Thus far, I haven't even gotten around to the meaning of the title "The Cookbook Collector"--but that's another story. And there's the rub; the author tries to keep 4 or 5 stories going without doing a very good job on any one of them.
18 of 19 people found the following review helpful
on December 29, 2010
Whoever compared this writer to Jane Austen needs to reread Austen. Goodman writes with a heavy hand, first framing an awkward metaphor and then explaining it. Characters are ill-defined (and sometimes superfluous), plots muddy, outcomes predictable. Of course the flighty, scarcely employed sister finds true love (with a wealthy man, of course) while the corporate hard-driving sister ends up with nothing. Isn't that how it always works out? And the whole notion of the "cookbook collector" gets stuck in somewhere in the middle, with no real connection to the plot. Was it contrived to produce a title that would sell? Skip this book. Rereading Pride and Prejudice, even for the 12th time, would be more satisfying.
18 of 19 people found the following review helpful
on March 24, 2011
I was so looking forward to this book - I have enjoyed Goodman's other works immensely. But my reaction to "The Cookbook Collector"? A mixture of anger and boredom. Both sisters irritated me, as much as one-dimensional stereotypes can. The dot.com story has been told - and far better than here. And I don't mind a book with lots of characters, except here, none interested me in the least. The only enlightening tidbit was learning that "Bialystok" (or "Bialystock") is more than just a funny name for a character in "The Producers."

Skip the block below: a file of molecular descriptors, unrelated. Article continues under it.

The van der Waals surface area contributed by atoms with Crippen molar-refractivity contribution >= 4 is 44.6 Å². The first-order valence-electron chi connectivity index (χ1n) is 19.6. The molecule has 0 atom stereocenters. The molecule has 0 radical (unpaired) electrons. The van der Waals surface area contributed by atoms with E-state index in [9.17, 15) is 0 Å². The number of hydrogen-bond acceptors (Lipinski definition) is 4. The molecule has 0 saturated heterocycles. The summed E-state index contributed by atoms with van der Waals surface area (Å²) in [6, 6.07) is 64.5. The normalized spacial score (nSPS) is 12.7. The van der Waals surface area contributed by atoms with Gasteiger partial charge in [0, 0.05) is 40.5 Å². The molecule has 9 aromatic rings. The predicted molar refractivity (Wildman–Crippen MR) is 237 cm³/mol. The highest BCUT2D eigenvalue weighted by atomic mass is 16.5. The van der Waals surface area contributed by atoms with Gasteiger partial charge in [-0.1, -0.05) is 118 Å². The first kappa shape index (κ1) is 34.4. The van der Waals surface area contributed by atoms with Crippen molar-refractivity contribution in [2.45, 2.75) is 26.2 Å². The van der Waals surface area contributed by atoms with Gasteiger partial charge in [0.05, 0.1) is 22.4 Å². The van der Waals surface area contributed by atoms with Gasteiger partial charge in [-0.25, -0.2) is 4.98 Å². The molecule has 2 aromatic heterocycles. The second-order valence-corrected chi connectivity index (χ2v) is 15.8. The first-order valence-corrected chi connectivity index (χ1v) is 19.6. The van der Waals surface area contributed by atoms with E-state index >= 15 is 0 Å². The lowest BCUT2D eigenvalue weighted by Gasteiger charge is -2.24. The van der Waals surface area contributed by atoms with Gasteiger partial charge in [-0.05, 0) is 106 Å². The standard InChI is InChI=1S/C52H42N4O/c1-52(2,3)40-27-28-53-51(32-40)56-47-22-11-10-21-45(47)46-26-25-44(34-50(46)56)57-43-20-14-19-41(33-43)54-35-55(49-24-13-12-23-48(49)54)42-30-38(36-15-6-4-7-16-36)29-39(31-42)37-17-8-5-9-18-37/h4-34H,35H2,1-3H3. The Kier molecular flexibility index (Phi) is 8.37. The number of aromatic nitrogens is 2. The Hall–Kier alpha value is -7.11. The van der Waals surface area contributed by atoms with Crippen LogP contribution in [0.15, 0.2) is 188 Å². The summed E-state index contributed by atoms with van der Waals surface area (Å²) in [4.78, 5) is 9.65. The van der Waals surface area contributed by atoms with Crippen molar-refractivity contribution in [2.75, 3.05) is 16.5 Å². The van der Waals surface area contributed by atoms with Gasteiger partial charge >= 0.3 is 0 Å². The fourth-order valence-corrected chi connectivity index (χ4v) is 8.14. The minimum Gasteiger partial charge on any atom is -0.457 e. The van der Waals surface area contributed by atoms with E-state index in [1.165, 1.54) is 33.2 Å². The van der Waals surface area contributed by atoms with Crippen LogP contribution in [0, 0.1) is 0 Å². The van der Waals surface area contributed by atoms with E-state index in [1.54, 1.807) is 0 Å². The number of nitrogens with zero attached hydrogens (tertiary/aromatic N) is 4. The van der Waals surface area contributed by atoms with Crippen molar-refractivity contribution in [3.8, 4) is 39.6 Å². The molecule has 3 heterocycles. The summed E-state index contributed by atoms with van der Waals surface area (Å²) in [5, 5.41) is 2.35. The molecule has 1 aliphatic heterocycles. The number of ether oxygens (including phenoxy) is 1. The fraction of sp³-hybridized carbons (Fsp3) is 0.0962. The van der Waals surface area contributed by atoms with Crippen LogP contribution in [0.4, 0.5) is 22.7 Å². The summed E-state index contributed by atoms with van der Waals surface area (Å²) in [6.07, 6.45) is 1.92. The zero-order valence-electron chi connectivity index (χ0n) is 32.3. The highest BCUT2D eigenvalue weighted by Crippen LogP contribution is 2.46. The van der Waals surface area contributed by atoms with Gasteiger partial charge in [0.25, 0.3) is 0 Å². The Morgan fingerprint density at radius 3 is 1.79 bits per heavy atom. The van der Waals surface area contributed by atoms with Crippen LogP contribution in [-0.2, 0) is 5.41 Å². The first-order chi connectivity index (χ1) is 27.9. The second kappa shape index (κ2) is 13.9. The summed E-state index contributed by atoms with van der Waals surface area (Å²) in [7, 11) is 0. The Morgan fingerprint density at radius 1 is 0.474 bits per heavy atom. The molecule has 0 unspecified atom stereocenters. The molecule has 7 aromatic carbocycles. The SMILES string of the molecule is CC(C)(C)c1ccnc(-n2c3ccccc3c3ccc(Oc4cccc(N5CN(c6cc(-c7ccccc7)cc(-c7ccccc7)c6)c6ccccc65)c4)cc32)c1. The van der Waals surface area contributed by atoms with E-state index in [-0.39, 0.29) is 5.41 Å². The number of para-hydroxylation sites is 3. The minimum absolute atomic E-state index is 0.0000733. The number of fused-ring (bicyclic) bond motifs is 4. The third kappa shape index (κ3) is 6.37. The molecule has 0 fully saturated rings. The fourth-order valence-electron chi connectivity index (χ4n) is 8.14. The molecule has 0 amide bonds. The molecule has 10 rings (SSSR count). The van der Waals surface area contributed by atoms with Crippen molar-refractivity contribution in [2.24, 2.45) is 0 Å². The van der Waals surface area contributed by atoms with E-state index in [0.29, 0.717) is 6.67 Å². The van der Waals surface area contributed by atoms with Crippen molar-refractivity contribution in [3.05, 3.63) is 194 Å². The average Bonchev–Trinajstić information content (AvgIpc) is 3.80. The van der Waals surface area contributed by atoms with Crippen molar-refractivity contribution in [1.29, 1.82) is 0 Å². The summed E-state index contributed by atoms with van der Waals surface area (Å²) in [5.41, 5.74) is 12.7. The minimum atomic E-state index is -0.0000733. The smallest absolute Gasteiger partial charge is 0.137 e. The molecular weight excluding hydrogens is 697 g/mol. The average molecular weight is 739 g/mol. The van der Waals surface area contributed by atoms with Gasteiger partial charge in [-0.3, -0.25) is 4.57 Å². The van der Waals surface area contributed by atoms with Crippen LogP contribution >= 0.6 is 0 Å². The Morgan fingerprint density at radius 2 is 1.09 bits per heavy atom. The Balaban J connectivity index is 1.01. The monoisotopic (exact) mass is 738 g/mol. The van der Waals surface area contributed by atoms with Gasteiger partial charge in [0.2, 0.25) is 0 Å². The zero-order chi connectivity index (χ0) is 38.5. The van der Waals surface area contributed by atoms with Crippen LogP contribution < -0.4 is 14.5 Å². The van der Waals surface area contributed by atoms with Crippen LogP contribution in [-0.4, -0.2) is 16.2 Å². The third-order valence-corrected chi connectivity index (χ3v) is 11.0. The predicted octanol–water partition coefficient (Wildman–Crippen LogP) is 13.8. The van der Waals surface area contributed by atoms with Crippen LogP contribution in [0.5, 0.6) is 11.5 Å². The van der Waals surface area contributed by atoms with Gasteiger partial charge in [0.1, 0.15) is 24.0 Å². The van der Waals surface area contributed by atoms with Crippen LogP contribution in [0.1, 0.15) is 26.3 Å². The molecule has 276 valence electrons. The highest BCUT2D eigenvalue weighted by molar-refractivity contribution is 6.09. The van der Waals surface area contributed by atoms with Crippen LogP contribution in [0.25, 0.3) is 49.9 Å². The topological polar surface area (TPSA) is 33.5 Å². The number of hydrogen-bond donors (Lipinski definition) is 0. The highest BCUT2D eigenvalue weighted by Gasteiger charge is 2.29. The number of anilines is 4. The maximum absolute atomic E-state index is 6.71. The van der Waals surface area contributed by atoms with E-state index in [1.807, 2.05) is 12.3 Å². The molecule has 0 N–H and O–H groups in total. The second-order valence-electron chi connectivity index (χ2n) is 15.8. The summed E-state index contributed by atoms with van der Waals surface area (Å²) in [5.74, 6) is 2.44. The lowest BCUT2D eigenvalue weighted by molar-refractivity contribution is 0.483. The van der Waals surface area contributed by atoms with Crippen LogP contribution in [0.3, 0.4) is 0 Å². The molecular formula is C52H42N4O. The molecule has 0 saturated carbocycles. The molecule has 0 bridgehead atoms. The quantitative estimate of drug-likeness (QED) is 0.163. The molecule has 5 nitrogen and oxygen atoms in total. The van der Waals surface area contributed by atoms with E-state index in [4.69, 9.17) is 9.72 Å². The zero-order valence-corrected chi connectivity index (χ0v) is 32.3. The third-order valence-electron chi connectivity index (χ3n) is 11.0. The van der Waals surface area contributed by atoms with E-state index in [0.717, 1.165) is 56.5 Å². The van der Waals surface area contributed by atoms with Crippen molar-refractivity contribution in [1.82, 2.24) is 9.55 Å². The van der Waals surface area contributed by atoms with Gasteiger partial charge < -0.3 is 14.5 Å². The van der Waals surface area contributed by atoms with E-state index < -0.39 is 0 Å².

12 of 12 people found the following review helpful
on January 3, 2011
Format: Kindle EditionVerified Purchase
It takes the almost half the book to get a connection to the title. And then it is hardly seems to be what the book is really about. It's more about life in Silicon Valley. And a group of rather uninteresting self-absorbed techies. And a Microsoft millionaire who has a bookstore. And a philosophy graduate student. And to top it off an off the beaten path Jewish group who coincidentally appear at key moments in the prime characters' lives. Allegra Goodman clearly was inspired by antique cookbooks. But she utterly fails. It could have been so much better if she had retained her focus on the cookbooks, and not the periphery. And, any detail would give away too much, but the extent of coincidences, both with historical references and otherwise, is absurd. The only redeeming feature is that Allegra Goodman writes well. So, the unfocused mish mosh is readable. Albeit, very unsatisfying.
9 of 9 people found the following review helpful
on December 23, 2010
I was largely dissatisfied with this book, but I wasn't quite sure why until someone asked me what it was about and I realized that it was about too many things.